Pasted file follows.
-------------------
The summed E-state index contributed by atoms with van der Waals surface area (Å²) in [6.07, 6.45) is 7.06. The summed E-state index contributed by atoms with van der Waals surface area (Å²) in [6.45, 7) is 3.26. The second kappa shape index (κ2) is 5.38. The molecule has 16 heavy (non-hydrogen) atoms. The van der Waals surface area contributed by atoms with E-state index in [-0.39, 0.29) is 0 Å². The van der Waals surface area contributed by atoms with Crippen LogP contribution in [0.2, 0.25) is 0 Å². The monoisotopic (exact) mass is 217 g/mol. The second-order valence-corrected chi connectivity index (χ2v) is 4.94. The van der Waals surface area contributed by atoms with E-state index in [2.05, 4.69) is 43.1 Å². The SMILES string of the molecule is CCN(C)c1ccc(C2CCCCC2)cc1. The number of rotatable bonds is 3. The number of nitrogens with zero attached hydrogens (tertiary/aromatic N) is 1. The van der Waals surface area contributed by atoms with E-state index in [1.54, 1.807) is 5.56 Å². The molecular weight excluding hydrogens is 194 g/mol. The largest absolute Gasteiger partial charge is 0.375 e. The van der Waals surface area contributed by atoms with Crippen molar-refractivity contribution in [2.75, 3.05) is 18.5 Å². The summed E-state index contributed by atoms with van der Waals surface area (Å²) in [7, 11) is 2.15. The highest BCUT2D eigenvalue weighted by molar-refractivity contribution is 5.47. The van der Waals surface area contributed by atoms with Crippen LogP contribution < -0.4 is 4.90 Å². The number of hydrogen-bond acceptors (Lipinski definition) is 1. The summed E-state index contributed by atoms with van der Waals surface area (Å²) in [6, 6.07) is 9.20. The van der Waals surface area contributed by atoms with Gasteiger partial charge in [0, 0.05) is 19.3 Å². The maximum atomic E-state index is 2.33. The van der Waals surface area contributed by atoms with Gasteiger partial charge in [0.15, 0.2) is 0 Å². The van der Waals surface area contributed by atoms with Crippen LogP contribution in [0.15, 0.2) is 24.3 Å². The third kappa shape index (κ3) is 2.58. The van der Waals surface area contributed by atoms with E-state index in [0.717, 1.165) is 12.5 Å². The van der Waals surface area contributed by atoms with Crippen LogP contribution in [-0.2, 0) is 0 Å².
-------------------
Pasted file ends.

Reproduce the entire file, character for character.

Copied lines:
The summed E-state index contributed by atoms with van der Waals surface area (Å²) in [6.07, 6.45) is 7.06. The summed E-state index contributed by atoms with van der Waals surface area (Å²) in [6.45, 7) is 3.26. The second kappa shape index (κ2) is 5.38. The molecule has 16 heavy (non-hydrogen) atoms. The van der Waals surface area contributed by atoms with E-state index in [-0.39, 0.29) is 0 Å². The van der Waals surface area contributed by atoms with Crippen LogP contribution in [0.2, 0.25) is 0 Å². The monoisotopic (exact) mass is 217 g/mol. The second-order valence-corrected chi connectivity index (χ2v) is 4.94. The van der Waals surface area contributed by atoms with E-state index in [2.05, 4.69) is 43.1 Å². The SMILES string of the molecule is CCN(C)c1ccc(C2CCCCC2)cc1. The number of rotatable bonds is 3. The number of nitrogens with zero attached hydrogens (tertiary/aromatic N) is 1. The van der Waals surface area contributed by atoms with E-state index in [1.54, 1.807) is 5.56 Å². The molecular weight excluding hydrogens is 194 g/mol. The largest absolute Gasteiger partial charge is 0.375 e. The van der Waals surface area contributed by atoms with Crippen molar-refractivity contribution in [2.75, 3.05) is 18.5 Å². The summed E-state index contributed by atoms with van der Waals surface area (Å²) in [7, 11) is 2.15. The highest BCUT2D eigenvalue weighted by molar-refractivity contribution is 5.47. The van der Waals surface area contributed by atoms with Crippen LogP contribution < -0.4 is 4.90 Å². The number of hydrogen-bond acceptors (Lipinski definition) is 1. The summed E-state index contributed by atoms with van der Waals surface area (Å²) in [6, 6.07) is 9.20. The van der Waals surface area contributed by atoms with Gasteiger partial charge in [0, 0.05) is 19.3 Å². The maximum atomic E-state index is 2.33. The van der Waals surface area contributed by atoms with Gasteiger partial charge in [0.15, 0.2) is 0 Å². The van der Waals surface area contributed by atoms with Crippen LogP contribution in [0.15, 0.2) is 24.3 Å². The third kappa shape index (κ3) is 2.58. The van der Waals surface area contributed by atoms with E-state index in [0.717, 1.165) is 12.5 Å². The van der Waals surface area contributed by atoms with Crippen LogP contribution in [-0.2, 0) is 0 Å².